Presently he dispatches away Letters to the King his Master, [Page 63] to give him advice of the fru­stration of his Embassy by the Prince's Death. This News was very surprizing to the King, who immediately thereupon dispatcht Orders for his coming home. This likewise was soon known to the Royal Princess, who was now altogether so much transported with Joy, as she was before with grief. Eve­ry minute with Impatience she expected her wish'd Horatio: all her Thoughts ran on him; his Idea was always in her Fancy, as the only Object she ador'd and lov'd. He on the other side was no less ravished with the plea­sing Remembrance of his former Misfortunes, and the eager ex­pectation [Page 64] of the Society▪ and Converse of his Soul's Darling, the admir'd Eromena.

No sooner had he received his Orders, but impatient of de­lay, he summons all his Retinue on Board, and vvith prosperous Sails in fevv days arriv'd at his vvisht for Haven. Novv Love once more resum'd it's proper Seat and Throne: all the Facul­ties of his Soul were now em­ploy'd in its sublime Mysteries: nothing but the lov'd Society of his dear Eromena could content him; which he did not long securely enjoy, before some, too maliciously inquisitive into their Amours, envy'd their hap­piness, and discover'd the whole [Page 65] Intrigue, and represented it too obscure and odious in the eyes of the King: at first he seem'd ve­ry averse to every of the least In­timation of it; but then recol­lecting of what a noble and an­tique Extraction Horatio was, and how much he had deserv'd for his signal Services, began to be more calm and serene.

Now the brave Horatio be­came a greater Favourite than ever, though the Princess for a while dissembled her Passion from the eyes of the Court; yet the King, to make him the more illustrious, still caress'd him with new Favours, and honour'd him with fresh Titles and new bud­ding Glories. All the eyes of [Page 66] the Court were now set on him; they all knew his Worth, but wonder'd from what Source this Stream and Deluge of Honours might flow: they thought that this sudden Exaltation on the Wheel of Fortune was only to give him the greater Fall, and render his Ruine the more plain and obvious. They little con­sider'd that the Gods sell nothing to Men but only for Labour and Desert: and how great the Me­rits of Horatio were, his Royal Master sufficiently knew, and that all the Honours he could confer on him would not be in the least answerable, unless the inestimable Gift of his Royal Daughter.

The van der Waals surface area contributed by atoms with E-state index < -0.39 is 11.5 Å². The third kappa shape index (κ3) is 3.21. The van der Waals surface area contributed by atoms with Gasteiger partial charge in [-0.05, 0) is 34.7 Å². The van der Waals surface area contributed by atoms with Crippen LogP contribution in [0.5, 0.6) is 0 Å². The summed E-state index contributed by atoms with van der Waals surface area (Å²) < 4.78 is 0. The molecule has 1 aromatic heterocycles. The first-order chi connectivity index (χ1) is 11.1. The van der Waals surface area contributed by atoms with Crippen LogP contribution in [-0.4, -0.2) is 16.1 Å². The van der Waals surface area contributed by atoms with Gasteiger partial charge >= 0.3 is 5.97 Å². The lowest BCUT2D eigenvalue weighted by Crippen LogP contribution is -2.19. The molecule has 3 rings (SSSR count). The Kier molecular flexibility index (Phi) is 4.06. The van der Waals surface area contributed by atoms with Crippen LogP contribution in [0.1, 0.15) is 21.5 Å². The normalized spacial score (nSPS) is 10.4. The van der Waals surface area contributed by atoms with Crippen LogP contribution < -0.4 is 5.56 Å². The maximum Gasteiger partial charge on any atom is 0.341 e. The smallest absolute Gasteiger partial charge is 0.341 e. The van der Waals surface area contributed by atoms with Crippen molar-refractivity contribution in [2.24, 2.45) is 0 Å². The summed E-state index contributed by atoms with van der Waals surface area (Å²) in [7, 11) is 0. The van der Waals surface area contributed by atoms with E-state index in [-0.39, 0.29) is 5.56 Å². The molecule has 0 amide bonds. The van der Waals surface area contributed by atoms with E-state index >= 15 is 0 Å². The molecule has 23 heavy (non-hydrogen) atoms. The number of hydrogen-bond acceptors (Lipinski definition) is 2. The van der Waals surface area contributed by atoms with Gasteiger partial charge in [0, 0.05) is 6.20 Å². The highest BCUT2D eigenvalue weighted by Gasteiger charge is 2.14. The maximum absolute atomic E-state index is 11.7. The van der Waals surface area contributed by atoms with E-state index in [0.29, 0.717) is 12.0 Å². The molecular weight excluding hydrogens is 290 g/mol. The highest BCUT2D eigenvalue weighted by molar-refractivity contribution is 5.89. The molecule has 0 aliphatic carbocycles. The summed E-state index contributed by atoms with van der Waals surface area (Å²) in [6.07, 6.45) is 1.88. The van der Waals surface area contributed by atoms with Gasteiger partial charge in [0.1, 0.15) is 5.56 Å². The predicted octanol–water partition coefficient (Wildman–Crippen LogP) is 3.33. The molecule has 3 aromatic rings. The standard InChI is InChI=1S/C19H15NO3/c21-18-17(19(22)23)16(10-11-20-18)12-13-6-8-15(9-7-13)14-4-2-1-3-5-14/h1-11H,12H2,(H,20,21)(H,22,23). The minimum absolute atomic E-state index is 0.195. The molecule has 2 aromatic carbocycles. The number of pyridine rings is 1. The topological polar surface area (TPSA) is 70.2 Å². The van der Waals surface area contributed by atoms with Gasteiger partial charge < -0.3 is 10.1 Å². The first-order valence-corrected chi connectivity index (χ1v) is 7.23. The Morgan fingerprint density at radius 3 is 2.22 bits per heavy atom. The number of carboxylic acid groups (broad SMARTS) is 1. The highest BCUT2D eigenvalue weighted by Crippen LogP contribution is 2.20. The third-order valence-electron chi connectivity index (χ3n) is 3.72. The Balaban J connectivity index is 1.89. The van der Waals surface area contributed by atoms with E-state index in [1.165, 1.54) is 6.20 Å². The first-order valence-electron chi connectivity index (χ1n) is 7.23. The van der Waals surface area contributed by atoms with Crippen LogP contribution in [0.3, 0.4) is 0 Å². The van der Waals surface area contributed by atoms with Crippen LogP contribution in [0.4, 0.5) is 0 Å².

[Page 67]One day seeing her all alone, and pensive, he thus accosts her; My dear Eromena, I have often wondred that in the midst of a Pa­lace, so fully fraught with Delights, and so great a Croud of Pleasures, (where you are as much Mistress as I Master) you should so far abandon your Royal self, as wholly to be given up to Grief and Cares. This Po­sture, in this Place, must needs be much taken notice of; and I know not what cause you might have for such a Behaviour. You know, all the Pomp and Splendour of the Court attend your Beck, and that all the Laws of Na­ture constrain me (since my Life is bound up in yours) to give you all the Pleasures and Satisfaction imagina­ble.

[Page 68] You need not, Sir, (said she) much admire at my Retiredness, (since the best of Princes are not free from the censorious Tongues of their Infe­riours) I suppose Sir, (but I blush in the Relation) that the inquisitive Eyes, and the more envious Tongues of some, have represented the inno­cent, harmless Friendship of Horatio and Me in very dark and odious Characters. 'Tis true, Sir, I have seen such matchless Worth in that brave Stranger, that I cannot only love but admire him.

As for his Merits (replied the Prince) I cannot in the least detract from them; but, you know that you are the only Heir to my Crown and Dignity, and that the only means to preserve them is by an Alliance with some foreign Prince.

[Page 69] Oh Sir! (said she) is it possi­ble to choose a stronger Prop for a Crown than the brave Horatio? Though he be but a Stranger at our Court, yet his Vertues deserve not to be a Stranger to a Crown. Pardon, Sir, the Excursions of my Passion, since I can no longer hide it: all the Happiness and Felicity I desire in this Life, is, that Horatio might be the sole Partner and Companion of it.

The Prince knowing the se­veral Inconveniencies that at­tend forc'd Marriage, and still ruminating on the Merits of the brave Horatio, confirmed her Choice, and praised her Constancy; and as soon as ever the Tide of Business that he was then cumber'd with, was [Page] abated, he gave their Loves the wish'd-for Exit; where we now leave them; the Wonder and Glory of the present, and the best Example for future Ages to imitate.



THere is lately published a Satyr, called Massinello, against the Association, and the Guild-Hall Riot. in Quarto.

Also, a Pindaric Ode on the Martyrdom of King Charles I. By the same Author.

In the Press there is an emiment Treatise, in Latin, concerning Free Will, in Opposition to the Calvinists against Predestination: which will be shortly published with the Author's Name.